The Love Song of J. Alfred Prufrock Allusion Analysis
Eliot opens "The Love Song" with this quotation from Dante's epic poem. The speaker, Guido da Montefeltro, imprisoned in a flame in Hell, relates his shameful, evil life to Dante only because he thinks Dante will never go back to earth and repeat it (Teddy). This suggests that Prufrock is in hell. But Prufrock is in a hell on earth; a hell in the form of a modern city with smoky skies (Cummings). The quotation also points out that Prufrock can present his feelings "without fear of infamy." Eliot mentions, “The women come and go talking of Michelangelo” (Beers 584). The women are at a social gathering discussing about the Renaissance artist Michelangelo. Prufrock's anxiety is rooted in the social world. Not only is he afraid to confront the woman talking of Michelangelo, he seems intimidated by the social posturing he must engage in. Eliot repeats the Michelangelo line suggesting that Prufrock is truly overwhelmed by Michelangelo and will not confront the women because of that. Eliot refers to John the Baptist when Prufrock mentions that "I have seen my head (grown slightly bald) brought in upon a platter, I am no prophet" (Beers 586). John the Baptist was murdered because he had the courage to tell a king that he was living corruptly. He died because he spoke the truth. But Prufrock imagines that revealing his true self to others would kill him, so he will not (Colas). He is "no prophet" because he doesn’t have the courage (Beers 586).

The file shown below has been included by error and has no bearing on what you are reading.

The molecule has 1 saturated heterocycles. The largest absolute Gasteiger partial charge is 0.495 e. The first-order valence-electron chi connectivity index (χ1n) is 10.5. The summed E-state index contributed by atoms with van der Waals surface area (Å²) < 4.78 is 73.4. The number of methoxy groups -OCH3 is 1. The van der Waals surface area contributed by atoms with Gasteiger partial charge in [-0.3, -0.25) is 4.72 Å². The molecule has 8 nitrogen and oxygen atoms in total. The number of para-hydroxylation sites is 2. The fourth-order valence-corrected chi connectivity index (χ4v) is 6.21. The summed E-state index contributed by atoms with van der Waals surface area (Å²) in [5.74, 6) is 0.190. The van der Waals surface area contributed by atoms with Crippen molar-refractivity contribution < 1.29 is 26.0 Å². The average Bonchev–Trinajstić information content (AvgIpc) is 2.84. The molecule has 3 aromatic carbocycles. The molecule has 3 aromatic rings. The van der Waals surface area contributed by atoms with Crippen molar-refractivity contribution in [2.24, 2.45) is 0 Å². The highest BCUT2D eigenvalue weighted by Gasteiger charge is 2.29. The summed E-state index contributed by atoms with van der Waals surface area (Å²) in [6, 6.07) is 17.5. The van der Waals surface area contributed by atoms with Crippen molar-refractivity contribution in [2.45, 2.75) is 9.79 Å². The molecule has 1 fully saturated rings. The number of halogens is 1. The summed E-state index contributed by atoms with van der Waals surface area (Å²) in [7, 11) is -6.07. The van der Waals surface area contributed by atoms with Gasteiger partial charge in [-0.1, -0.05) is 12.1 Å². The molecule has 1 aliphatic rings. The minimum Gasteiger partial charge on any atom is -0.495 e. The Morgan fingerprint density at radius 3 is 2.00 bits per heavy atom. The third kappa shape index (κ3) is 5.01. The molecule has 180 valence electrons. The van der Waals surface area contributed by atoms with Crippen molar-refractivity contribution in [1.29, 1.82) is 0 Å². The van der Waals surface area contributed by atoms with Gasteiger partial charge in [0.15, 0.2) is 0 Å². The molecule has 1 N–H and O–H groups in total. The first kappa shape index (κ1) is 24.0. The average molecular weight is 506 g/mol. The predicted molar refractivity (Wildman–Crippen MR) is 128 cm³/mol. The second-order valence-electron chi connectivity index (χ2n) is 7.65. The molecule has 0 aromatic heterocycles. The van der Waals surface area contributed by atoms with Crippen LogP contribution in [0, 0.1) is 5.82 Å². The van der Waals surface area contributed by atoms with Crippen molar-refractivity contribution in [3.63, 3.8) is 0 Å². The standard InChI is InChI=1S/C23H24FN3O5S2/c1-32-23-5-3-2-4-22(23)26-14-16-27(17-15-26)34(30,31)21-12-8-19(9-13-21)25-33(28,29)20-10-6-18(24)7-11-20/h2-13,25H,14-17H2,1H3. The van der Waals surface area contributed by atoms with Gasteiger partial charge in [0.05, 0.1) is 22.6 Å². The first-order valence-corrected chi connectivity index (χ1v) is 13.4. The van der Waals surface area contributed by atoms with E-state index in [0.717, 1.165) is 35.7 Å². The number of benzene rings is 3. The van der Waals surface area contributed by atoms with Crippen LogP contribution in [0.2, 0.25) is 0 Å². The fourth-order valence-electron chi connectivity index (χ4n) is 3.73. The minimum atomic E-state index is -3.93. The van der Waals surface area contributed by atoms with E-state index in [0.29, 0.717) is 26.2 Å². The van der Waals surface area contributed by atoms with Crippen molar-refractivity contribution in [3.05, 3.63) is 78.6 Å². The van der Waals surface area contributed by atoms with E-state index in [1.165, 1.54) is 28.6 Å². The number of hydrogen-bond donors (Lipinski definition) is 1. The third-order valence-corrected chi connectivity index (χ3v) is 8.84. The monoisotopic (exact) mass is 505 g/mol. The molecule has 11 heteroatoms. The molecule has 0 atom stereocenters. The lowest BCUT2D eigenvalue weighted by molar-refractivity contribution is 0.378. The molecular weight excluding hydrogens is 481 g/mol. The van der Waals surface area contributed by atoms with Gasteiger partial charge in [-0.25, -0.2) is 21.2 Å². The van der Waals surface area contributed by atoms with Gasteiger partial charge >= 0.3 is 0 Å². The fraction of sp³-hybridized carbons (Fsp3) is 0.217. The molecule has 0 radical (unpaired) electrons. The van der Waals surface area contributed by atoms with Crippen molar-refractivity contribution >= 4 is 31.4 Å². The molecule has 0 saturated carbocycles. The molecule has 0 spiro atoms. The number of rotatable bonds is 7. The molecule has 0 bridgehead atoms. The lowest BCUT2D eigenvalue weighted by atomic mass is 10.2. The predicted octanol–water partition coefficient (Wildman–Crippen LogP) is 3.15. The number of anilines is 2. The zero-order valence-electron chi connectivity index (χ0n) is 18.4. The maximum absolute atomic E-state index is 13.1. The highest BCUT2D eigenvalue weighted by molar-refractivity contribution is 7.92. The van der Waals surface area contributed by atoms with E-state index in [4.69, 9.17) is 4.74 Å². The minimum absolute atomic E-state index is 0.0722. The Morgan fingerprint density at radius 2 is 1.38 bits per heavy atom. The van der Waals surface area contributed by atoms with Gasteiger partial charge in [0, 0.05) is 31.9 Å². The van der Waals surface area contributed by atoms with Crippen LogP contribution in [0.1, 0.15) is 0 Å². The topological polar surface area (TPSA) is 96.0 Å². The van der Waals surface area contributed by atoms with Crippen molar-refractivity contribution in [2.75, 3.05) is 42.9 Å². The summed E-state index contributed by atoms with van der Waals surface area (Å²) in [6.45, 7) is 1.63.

Eliots alludes to Lazarus of Bethany, brother of Martha and Mary. When Lazarus died, he was taken into heaven. When a rich man named Dives died, he went to hell. He requested that Lazarus be returned to earth to warn his brothers about the horror of hell, but his request was denied. Eliot has Prufrock ponder about engaging a conversation with the women (Cummings). Prufrock plans to confess everything but he thinks they will...
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